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However, when the hot bending process causes some pipe thickness changes while bending. In general, the pipe bend thickness at intrados becomes thicker while at the extrados becomes thinner. Clause 404.2.3 of ASME B31.4 stipulates that the pipe diameter at any point shall not be reduced by more than 2.5% of the nominal diameter, and the completed bend shall pass the specified size of a pig.

Additionally, ASME B16.49 provides an equation (Fig. 1) to satisfy the minimum thickness of the pipe bend at the intrados (inside surface). Also, the thickness at the extrados or at the neutral axis shall not be less than the parent pipe design minimum thickness.

Fig. 1: Hot Bend Dimensions

In general, the use of hot bends is avoided in pipeline systems as far as possible. Only when the installation of field bends is not practical due to space limitations, cold bends are used. Usually, the minimum bend radius for hot bends for pipe size 6 inches NPS and above is kept 5D, and for lower sizes, the same is kept 10D (D=Pipe NPS)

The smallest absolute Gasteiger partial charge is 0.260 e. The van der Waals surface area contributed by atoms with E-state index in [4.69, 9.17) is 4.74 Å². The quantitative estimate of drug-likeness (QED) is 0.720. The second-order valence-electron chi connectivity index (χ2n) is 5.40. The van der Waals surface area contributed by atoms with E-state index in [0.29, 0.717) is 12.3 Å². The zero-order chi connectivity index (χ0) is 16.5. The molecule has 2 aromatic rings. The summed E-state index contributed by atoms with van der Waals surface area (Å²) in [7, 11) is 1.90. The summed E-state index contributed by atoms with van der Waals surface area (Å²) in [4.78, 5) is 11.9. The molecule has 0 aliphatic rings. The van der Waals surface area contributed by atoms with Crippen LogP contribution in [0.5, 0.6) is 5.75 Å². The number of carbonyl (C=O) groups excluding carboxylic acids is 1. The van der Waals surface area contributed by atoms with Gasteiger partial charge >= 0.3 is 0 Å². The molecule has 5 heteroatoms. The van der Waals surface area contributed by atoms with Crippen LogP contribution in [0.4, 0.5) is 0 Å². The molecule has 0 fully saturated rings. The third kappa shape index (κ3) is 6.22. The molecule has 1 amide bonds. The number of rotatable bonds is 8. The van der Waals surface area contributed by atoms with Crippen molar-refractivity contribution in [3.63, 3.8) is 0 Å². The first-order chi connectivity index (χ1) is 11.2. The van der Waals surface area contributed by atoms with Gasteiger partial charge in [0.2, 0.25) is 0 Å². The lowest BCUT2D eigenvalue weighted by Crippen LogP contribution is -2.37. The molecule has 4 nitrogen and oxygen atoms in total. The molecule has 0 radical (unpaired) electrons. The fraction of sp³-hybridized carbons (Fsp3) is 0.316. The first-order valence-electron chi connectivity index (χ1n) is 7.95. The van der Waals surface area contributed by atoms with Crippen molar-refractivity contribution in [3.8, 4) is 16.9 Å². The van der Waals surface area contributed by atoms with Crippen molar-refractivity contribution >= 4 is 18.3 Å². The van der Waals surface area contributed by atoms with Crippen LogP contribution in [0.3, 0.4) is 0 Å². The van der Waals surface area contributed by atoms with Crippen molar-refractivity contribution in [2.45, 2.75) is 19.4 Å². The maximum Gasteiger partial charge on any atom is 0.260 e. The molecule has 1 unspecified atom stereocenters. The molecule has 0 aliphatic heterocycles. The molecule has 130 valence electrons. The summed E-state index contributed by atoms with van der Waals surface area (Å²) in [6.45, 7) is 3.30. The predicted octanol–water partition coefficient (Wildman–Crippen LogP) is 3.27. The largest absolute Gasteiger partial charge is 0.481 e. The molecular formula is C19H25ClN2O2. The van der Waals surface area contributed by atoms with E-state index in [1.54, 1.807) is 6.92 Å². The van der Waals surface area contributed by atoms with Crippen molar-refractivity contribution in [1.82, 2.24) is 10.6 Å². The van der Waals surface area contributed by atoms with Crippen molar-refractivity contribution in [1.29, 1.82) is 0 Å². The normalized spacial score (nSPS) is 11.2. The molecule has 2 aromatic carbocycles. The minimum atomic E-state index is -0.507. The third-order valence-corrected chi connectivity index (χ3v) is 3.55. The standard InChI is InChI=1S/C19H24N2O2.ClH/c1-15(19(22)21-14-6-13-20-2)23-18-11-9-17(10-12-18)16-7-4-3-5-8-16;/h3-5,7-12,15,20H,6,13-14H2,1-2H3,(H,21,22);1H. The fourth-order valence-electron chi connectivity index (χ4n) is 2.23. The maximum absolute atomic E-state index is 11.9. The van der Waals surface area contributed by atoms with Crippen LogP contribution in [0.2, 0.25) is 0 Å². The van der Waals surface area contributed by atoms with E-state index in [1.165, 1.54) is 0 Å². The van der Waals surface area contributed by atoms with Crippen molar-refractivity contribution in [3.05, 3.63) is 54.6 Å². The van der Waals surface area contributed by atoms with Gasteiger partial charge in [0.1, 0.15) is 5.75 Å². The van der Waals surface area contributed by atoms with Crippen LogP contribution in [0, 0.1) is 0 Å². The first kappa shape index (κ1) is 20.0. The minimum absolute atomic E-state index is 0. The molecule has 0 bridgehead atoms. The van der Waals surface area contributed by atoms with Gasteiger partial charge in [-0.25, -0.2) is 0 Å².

Cold Bends or Field Bends

Cold bends or Field Bends are produced by applying very high force to help bring the pipe to its final shape. There are different bending methods that can be used to form a cold pipe bend as mentioned below:

  • Rotary Draw Bending
  • Mandrel Bending
  • Compression Bending
  • Roll Bending
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As per clause 404.2.2 of ASME B31.4, the Field bends or cold bends are defined as the pipe bends made in the field during pipeline construction to allow the pipe to conform to the ditch contour. They include horizontal bends and vertical bends (sags and overbends) to accommodate direction changes in direction, and combination bends.

Owing to the fact that the cold pipe bends are not manufactured in a controlled environment, adequate precautions must be exercised to ensure cold bends are free from buckling, cracks, or other evidence of mechanical damage. The same clause of ASME B31.4 also stipulates the minimum radius of filed cold bends as given in Fig. 2 below.

Minimum Cold Bend Radius as per ASME B31.4
Fig. 2: Minimum Cold Bend Radius as per ASME B31.4